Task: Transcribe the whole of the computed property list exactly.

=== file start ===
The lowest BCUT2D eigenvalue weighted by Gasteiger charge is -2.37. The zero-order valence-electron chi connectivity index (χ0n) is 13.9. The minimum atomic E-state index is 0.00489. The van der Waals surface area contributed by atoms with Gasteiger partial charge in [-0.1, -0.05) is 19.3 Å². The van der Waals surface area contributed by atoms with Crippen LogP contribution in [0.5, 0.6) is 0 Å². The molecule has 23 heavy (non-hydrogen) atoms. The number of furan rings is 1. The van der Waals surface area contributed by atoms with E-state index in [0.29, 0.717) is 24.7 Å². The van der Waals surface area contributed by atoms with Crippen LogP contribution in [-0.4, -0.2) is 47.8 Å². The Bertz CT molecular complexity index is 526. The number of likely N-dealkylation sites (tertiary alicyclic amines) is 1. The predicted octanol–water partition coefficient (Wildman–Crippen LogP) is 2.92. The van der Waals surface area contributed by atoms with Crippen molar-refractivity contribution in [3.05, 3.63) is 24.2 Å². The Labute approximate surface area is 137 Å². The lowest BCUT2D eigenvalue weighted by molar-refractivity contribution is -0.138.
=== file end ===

The lowest BCUT2D eigenvalue weighted by Gasteiger charge is -2.37. The zero-order valence-electron chi connectivity index (χ0n) is 13.9. The minimum atomic E-state index is 0.00489. The van der Waals surface area contributed by atoms with Gasteiger partial charge in [-0.1, -0.05) is 19.3 Å². The van der Waals surface area contributed by atoms with Crippen LogP contribution in [0.5, 0.6) is 0 Å². The molecule has 23 heavy (non-hydrogen) atoms. The number of furan rings is 1. The van der Waals surface area contributed by atoms with E-state index in [0.29, 0.717) is 24.7 Å². The van der Waals surface area contributed by atoms with Crippen LogP contribution in [-0.4, -0.2) is 47.8 Å². The Bertz CT molecular complexity index is 526. The number of likely N-dealkylation sites (tertiary alicyclic amines) is 1. The predicted octanol–water partition coefficient (Wildman–Crippen LogP) is 2.92. The van der Waals surface area contributed by atoms with Crippen molar-refractivity contribution in [3.05, 3.63) is 24.2 Å². The Labute approximate surface area is 137 Å². The lowest BCUT2D eigenvalue weighted by molar-refractivity contribution is -0.138.